How intense is this struggle? The word translated “struggle” here comes from the Greek word which was used in that day for hand-to-hand combat or wrestling. There was a lot of trickery and deception in their wrestling back then. It kinda reminds me of our "professional" wrestling today (you know, the chair-smashing fake stuff). There's a lot of tomfoolery in that too, but the difference is that the wrestling back then was usually real with the winner staying alive and the loser dying. That’s the flavor of the spiritual struggle we face today. To say that the stakes are high would be an understatement.
Paul says that our struggle is against “the rulers, against the authorities, against the powers of this dark world and against the spiritual forces of evil in the heavenly realms.” This seems to imply that Satan’s forces are well organized and ranked, but Paul’s point here is not for us to try to figure out how they’re organized. His point is to give us some idea of their sophistication and power. We are pitted against an incredibly evil and potent enemy.
So, how do we not just survive this battle; how do experience victory? Well, the Apostle Paul in Ephesians 6 tells us how. He tells us about the only armor and weaponry that will work for fighting and winning the spiritual battle that plagues us. Here are some of the details...
The Roman soldier always wore a tunic as his primary piece of clothing. It was one square piece of material with holes cut out for the head and arms, and it draped loosely over most of the soldier’s body. Anybody familiar with the plight of an NFL lineman knows that anything loose gives the opponent an advantage because the loose clothing can be grabbed and held on to. Often, a lineman will pull-in or roll-up his jersey so that his opponent will be unable to grab hold of him.
This is exactly what the belt of the Roman soldier would do. Since most ancient battles were fought hand-to-hand, a loose tunic was dangerous. Before a battle, the Roman soldier would clinch up and tuck in his tunic using his belt. The belt was also used to hold his sword, allowing him to pull it out and use it at a moment’s notice. So, the Roman soldier’s belt was used to secure his clothing and hold his sword close by, thus readying him for battle.
For believers, Paul says that the belt that secures us and readies us for battle is truth, because two of Satan’s most common and damaging weapons are deceit and deception. If He can get us to buy into lies about God, about ourselves, or about others, then He can easily cause us to stumble and fall.
The Breastplate of Righteousness
No Roman soldier would go into battle without his breastplate. It was a tough, sleeveless piece or armor that covered his full torso from front to back. It was made out of either leather (covered with animal hooves and horns) or metal, and without it, his vital organs - heart, lungs, stomach, and kidneys - would be exposed. One stab from the end of a sword into any one of these organs, and death was almost certain. The breastplate covered for a soldier back then much the same area that a bulletproof vest covers our law enforcement officers today. Ask any officer whose been shot in the vest, and they’ll tell you how vital it is.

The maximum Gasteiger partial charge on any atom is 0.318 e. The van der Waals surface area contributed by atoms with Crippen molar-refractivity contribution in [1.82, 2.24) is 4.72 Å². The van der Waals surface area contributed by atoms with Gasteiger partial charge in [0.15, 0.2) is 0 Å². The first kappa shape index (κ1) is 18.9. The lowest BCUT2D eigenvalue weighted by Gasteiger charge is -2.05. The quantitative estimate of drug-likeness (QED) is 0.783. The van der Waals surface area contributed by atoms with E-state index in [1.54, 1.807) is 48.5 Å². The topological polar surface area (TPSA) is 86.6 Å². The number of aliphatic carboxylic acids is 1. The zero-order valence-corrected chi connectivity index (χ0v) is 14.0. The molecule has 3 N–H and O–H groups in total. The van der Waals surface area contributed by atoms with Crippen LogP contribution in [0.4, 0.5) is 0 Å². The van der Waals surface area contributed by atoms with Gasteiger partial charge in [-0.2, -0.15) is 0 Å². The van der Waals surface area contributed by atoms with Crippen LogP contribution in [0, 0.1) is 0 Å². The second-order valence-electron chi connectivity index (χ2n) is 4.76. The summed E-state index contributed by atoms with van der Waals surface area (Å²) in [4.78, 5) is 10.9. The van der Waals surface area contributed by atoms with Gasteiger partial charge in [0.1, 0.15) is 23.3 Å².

For believers, Paul says the breastplate that protects us like this spiritually is righteousness. We desperately need a breastplate, because Satan’s ultimate desire is to strike a lethal blow to our hearts in order to destroy us spiritually.
So, what does this kind of righteousness look like? Before I tell you what it is, let me tell you what it's not.
Secondly, Paul's not talking here about the righteousness we get from Christ the moment we believe. Imputed righteousness for you theologians. Paul's not talking about this. This "imputed" righteousness from God makes it possible for us to have a breastplate, but it's not what makes up our breastplate, because we can not "put on" what God has already clothed us with.
The breastplate that we are to put on is made up of the righteousness that we display when we live in obedience to the Lord. It’s the righteousness we’re instructed to “put on” in Ephesians 4:24-27 where we’re told to put on things like the new self, truth, sinless anger, compassion, kindness, forgiveness, etc. We put on the breastplate that will protect us from the attacks of Satan when we choose to do what is right in the eyes of God. When we choose to disobey Him, we throw the breastplate to the ground and make ourselves incredibly vulnerable to the attacks of Satan.
So, in order not to be licked by life, we must live lives of obedience. And in so doing, we'll enjoy the protection of the breastplate, which is essential if we want any chance of standing firm when the enemy attacks.
This is the first of two posts on how not to get licked by life. In the next post, I'll explore the other pieces of our spiritual armor, including the one weapon that God tells us we can use to inflict pain and suffering! So, if you've ever been so down and overwhelmed by life that you've wanted to hurt someone, stay tuned!